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Thread: Maxima...

  1. #1

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    what altitude does "wavy leaves" grow at
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  2. #2

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    Intermediate.

  3. #3

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    OK so it could grow fine as a lowland?
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  4. #4
    Nepenthes Specialist nepenthes gracilis's Avatar
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    Well, intermediate is not lowland. [img]http://www.**********.com/iB_html/non-cgi/emoticons/new/smile_n_32.gif[/img] Intermediates, I have found to tolerate lowland conditions less, and favor a more mild climate, that of a highland plant. Take N. clipeata for instance, its reported to be a lowland-intermediate, but only grows well and pitchers for me in my highland climate.

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    We find, in our south Florida climate, that the day temps for intermediates can reach 95F without the plant stressing. What they really need is a night temperature drop, down to 70 F or lower. We pull them through our hot summer nights with an early evening misting-really a wetting down of the leaves. With the sides of the greenhouse open with 70 percent shade cloth, our humid night breezes aids in a slow, all night long evaporation process that cools. It really helps our maxima and ventricosa clones. Wish I could comment from personal experience concerning clipeata-but, alas, we don't have one!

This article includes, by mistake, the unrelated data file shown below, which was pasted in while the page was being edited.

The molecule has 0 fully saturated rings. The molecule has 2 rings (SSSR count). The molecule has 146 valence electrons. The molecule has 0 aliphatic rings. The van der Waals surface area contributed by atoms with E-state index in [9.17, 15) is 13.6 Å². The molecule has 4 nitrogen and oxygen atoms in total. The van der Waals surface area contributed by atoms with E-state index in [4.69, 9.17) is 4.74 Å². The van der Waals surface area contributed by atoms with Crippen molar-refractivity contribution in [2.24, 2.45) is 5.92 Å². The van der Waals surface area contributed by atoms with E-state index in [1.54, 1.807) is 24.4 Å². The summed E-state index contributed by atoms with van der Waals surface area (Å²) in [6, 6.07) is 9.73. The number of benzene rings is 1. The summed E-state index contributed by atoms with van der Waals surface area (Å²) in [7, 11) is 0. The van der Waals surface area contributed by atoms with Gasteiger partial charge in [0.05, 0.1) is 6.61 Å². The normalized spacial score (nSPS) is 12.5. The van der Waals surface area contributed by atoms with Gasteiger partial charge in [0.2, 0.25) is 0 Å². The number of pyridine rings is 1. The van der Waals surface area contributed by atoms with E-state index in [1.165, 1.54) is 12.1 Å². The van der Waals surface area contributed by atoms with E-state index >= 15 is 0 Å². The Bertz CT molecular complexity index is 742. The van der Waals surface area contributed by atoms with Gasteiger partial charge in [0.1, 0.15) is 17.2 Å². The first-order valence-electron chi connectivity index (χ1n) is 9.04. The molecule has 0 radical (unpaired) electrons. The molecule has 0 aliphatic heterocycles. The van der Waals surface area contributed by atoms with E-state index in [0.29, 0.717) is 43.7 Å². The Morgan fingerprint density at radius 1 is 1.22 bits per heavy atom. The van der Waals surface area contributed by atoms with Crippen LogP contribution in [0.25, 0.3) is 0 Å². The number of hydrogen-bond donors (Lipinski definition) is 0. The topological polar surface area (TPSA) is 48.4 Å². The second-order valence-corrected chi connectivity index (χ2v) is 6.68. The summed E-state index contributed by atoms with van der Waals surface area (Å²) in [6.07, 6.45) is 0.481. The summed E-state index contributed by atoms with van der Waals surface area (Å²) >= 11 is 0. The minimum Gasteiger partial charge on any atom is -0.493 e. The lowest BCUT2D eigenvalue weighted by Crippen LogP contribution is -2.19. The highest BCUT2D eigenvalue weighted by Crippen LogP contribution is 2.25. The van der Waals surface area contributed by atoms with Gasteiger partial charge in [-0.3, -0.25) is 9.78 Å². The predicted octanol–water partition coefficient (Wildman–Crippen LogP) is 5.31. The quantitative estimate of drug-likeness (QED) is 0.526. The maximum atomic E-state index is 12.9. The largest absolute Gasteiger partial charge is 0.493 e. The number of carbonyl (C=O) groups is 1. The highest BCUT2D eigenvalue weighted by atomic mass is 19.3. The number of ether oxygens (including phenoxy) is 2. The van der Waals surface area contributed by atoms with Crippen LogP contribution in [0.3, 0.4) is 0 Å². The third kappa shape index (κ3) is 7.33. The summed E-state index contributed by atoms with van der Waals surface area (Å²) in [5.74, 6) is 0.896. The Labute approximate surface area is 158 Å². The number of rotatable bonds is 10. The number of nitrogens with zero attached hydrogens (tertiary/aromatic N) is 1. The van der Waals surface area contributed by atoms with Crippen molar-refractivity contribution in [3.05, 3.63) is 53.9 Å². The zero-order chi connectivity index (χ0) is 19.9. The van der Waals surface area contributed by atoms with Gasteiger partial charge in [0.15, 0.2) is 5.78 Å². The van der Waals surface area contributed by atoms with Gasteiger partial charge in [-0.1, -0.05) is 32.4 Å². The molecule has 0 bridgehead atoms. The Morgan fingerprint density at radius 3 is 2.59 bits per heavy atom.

6. #6

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    I have maxima 'borone' and maxima 'tlatawiran' in the tropical lowlands and these belong to the best performing Nepenthes. Steady growth, healthy pitchers on every leaf, better than our X Gentle or even ventricosa. Night temps are 75F, day up to 95F
    Volker
    http://pitcher-plants.com/bannersmall.jpg Manila, Philippines, Elev: 80 m, 24-33 C

    Tropical outdoor growers: Please visit our Carnivorous Plants in the tropics forum

  7. #7

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    I for one don't believe in a highland and lowland species separation. I do believe in a "greenhouse" and ultra highland separation group.

    In the case of N. maxima. I am also in the same boat as trent and Volker. I live in sunny tropical Hawaii with good success with all of my maxima clones (Tlatawiran, Superba, Dark, Pieriensis, Borone, small form, LHSC, ABG, EP's various alpha clones, etc.) many are large growers with handsome pitchers, and attractive leaves.
    I find wavy margins occur on plants that are in bright light conditions. Plant N. maximas in a loose airy potting mix as they grow better in a mix that drains fast and dries quickly.


    Michael
    Morticia:\"Sic gorgiamus allos subjectatos nunc, 'We would gladly feast on those who try to subdue us.' Not just pretty words. but words to live by!\"

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